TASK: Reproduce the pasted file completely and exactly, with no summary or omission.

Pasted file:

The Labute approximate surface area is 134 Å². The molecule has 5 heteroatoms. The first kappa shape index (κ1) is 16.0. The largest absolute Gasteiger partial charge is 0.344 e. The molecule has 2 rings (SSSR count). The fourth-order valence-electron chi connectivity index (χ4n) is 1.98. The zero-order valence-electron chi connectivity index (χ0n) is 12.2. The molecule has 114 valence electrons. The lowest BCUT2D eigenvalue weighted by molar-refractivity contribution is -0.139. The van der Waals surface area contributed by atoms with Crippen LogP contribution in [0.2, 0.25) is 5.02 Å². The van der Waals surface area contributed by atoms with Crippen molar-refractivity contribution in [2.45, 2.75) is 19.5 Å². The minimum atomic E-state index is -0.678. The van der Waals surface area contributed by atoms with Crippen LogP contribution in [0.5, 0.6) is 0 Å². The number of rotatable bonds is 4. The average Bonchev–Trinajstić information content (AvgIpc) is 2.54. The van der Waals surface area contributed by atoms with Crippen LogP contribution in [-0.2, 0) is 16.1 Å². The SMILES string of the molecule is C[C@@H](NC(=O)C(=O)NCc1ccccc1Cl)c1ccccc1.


The Labute approximate surface area is 134 Å². The molecule has 5 heteroatoms. The first kappa shape index (κ1) is 16.0. The largest absolute Gasteiger partial charge is 0.344 e. The molecule has 2 rings (SSSR count). The fourth-order valence-electron chi connectivity index (χ4n) is 1.98. The zero-order valence-electron chi connectivity index (χ0n) is 12.2. The molecule has 114 valence electrons. The lowest BCUT2D eigenvalue weighted by molar-refractivity contribution is -0.139. The van der Waals surface area contributed by atoms with Crippen LogP contribution in [0.2, 0.25) is 5.02 Å². The van der Waals surface area contributed by atoms with Crippen molar-refractivity contribution in [2.45, 2.75) is 19.5 Å². The minimum atomic E-state index is -0.678. The van der Waals surface area contributed by atoms with Crippen LogP contribution in [0.5, 0.6) is 0 Å². The number of rotatable bonds is 4. The average Bonchev–Trinajstić information content (AvgIpc) is 2.54. The van der Waals surface area contributed by atoms with Crippen LogP contribution in [-0.2, 0) is 16.1 Å². The SMILES string of the molecule is C[C@@H](NC(=O)C(=O)NCc1ccccc1Cl)c1ccccc1.